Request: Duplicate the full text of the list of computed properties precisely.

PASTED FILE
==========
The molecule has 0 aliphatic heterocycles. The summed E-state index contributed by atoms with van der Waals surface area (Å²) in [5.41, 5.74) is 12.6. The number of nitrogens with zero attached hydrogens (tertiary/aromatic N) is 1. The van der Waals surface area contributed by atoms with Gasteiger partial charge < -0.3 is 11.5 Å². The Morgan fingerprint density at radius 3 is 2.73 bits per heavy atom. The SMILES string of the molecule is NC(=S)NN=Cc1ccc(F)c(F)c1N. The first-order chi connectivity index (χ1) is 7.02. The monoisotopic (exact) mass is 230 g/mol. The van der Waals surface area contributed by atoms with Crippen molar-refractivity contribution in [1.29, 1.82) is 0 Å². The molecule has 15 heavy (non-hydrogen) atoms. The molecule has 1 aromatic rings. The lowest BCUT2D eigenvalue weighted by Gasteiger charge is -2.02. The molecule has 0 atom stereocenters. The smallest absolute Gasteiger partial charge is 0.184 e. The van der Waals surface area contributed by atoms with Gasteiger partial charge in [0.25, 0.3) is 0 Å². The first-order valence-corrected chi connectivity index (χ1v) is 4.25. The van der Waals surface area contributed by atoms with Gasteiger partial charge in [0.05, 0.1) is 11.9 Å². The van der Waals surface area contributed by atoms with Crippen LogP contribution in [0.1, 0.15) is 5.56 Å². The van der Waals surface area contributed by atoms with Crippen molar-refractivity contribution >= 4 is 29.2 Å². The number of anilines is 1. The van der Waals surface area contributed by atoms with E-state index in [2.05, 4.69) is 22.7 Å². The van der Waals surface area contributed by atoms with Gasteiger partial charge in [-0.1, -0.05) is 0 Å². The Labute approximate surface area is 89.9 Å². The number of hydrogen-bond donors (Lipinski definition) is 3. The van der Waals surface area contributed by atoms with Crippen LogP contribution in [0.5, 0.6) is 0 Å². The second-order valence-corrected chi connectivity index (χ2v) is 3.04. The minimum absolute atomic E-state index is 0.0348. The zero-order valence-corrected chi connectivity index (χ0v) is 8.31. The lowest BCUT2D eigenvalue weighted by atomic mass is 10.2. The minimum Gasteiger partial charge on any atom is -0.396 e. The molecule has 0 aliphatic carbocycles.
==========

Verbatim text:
The molecule has 0 aliphatic heterocycles. The summed E-state index contributed by atoms with van der Waals surface area (Å²) in [5.41, 5.74) is 12.6. The number of nitrogens with zero attached hydrogens (tertiary/aromatic N) is 1. The van der Waals surface area contributed by atoms with Gasteiger partial charge < -0.3 is 11.5 Å². The Morgan fingerprint density at radius 3 is 2.73 bits per heavy atom. The SMILES string of the molecule is NC(=S)NN=Cc1ccc(F)c(F)c1N. The first-order chi connectivity index (χ1) is 7.02. The monoisotopic (exact) mass is 230 g/mol. The van der Waals surface area contributed by atoms with Crippen molar-refractivity contribution in [1.29, 1.82) is 0 Å². The molecule has 15 heavy (non-hydrogen) atoms. The molecule has 1 aromatic rings. The lowest BCUT2D eigenvalue weighted by Gasteiger charge is -2.02. The molecule has 0 atom stereocenters. The smallest absolute Gasteiger partial charge is 0.184 e. The van der Waals surface area contributed by atoms with Gasteiger partial charge in [0.25, 0.3) is 0 Å². The first-order valence-corrected chi connectivity index (χ1v) is 4.25. The van der Waals surface area contributed by atoms with Gasteiger partial charge in [0.05, 0.1) is 11.9 Å². The van der Waals surface area contributed by atoms with Crippen LogP contribution in [0.1, 0.15) is 5.56 Å². The van der Waals surface area contributed by atoms with Crippen molar-refractivity contribution >= 4 is 29.2 Å². The number of anilines is 1. The van der Waals surface area contributed by atoms with E-state index in [2.05, 4.69) is 22.7 Å². The van der Waals surface area contributed by atoms with Gasteiger partial charge in [-0.1, -0.05) is 0 Å². The Labute approximate surface area is 89.9 Å². The number of hydrogen-bond donors (Lipinski definition) is 3. The van der Waals surface area contributed by atoms with Crippen LogP contribution in [0.5, 0.6) is 0 Å². The second-order valence-corrected chi connectivity index (χ2v) is 3.04. The minimum absolute atomic E-state index is 0.0348. The zero-order valence-corrected chi connectivity index (χ0v) is 8.31. The lowest BCUT2D eigenvalue weighted by atomic mass is 10.2. The minimum Gasteiger partial charge on any atom is -0.396 e. The molecule has 0 aliphatic carbocycles.